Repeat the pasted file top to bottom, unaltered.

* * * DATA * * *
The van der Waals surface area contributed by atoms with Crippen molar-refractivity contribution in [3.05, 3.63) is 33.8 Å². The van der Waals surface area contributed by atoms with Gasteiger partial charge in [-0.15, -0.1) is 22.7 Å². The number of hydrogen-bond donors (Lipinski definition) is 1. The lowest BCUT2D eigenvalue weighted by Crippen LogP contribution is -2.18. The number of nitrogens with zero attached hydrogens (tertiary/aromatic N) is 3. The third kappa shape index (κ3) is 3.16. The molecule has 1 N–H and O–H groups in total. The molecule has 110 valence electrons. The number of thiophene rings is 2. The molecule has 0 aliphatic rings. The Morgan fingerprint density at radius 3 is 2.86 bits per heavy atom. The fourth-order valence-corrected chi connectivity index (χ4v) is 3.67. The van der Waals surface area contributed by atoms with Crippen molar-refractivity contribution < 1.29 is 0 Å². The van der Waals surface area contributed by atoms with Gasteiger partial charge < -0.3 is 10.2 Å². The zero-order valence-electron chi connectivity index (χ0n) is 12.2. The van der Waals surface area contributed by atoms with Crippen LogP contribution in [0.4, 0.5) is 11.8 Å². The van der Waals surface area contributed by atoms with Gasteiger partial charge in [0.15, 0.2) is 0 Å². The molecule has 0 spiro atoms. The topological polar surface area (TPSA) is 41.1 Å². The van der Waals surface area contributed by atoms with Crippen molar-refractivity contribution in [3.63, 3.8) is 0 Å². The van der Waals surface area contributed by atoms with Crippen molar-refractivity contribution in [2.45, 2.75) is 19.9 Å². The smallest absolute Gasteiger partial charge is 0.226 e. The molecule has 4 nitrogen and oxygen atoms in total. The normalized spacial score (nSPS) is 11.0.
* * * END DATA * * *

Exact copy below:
The van der Waals surface area contributed by atoms with Crippen molar-refractivity contribution in [3.05, 3.63) is 33.8 Å². The van der Waals surface area contributed by atoms with Gasteiger partial charge in [-0.15, -0.1) is 22.7 Å². The number of hydrogen-bond donors (Lipinski definition) is 1. The lowest BCUT2D eigenvalue weighted by Crippen LogP contribution is -2.18. The number of nitrogens with zero attached hydrogens (tertiary/aromatic N) is 3. The third kappa shape index (κ3) is 3.16. The molecule has 1 N–H and O–H groups in total. The molecule has 110 valence electrons. The number of thiophene rings is 2. The molecule has 0 aliphatic rings. The Morgan fingerprint density at radius 3 is 2.86 bits per heavy atom. The fourth-order valence-corrected chi connectivity index (χ4v) is 3.67. The van der Waals surface area contributed by atoms with Crippen molar-refractivity contribution < 1.29 is 0 Å². The van der Waals surface area contributed by atoms with Gasteiger partial charge < -0.3 is 10.2 Å². The zero-order valence-electron chi connectivity index (χ0n) is 12.2. The van der Waals surface area contributed by atoms with Crippen LogP contribution in [0.4, 0.5) is 11.8 Å². The van der Waals surface area contributed by atoms with Gasteiger partial charge in [0.15, 0.2) is 0 Å². The molecule has 0 spiro atoms. The topological polar surface area (TPSA) is 41.1 Å². The van der Waals surface area contributed by atoms with Crippen molar-refractivity contribution in [3.63, 3.8) is 0 Å². The van der Waals surface area contributed by atoms with Crippen molar-refractivity contribution in [2.45, 2.75) is 19.9 Å². The smallest absolute Gasteiger partial charge is 0.226 e. The molecule has 4 nitrogen and oxygen atoms in total. The normalized spacial score (nSPS) is 11.0.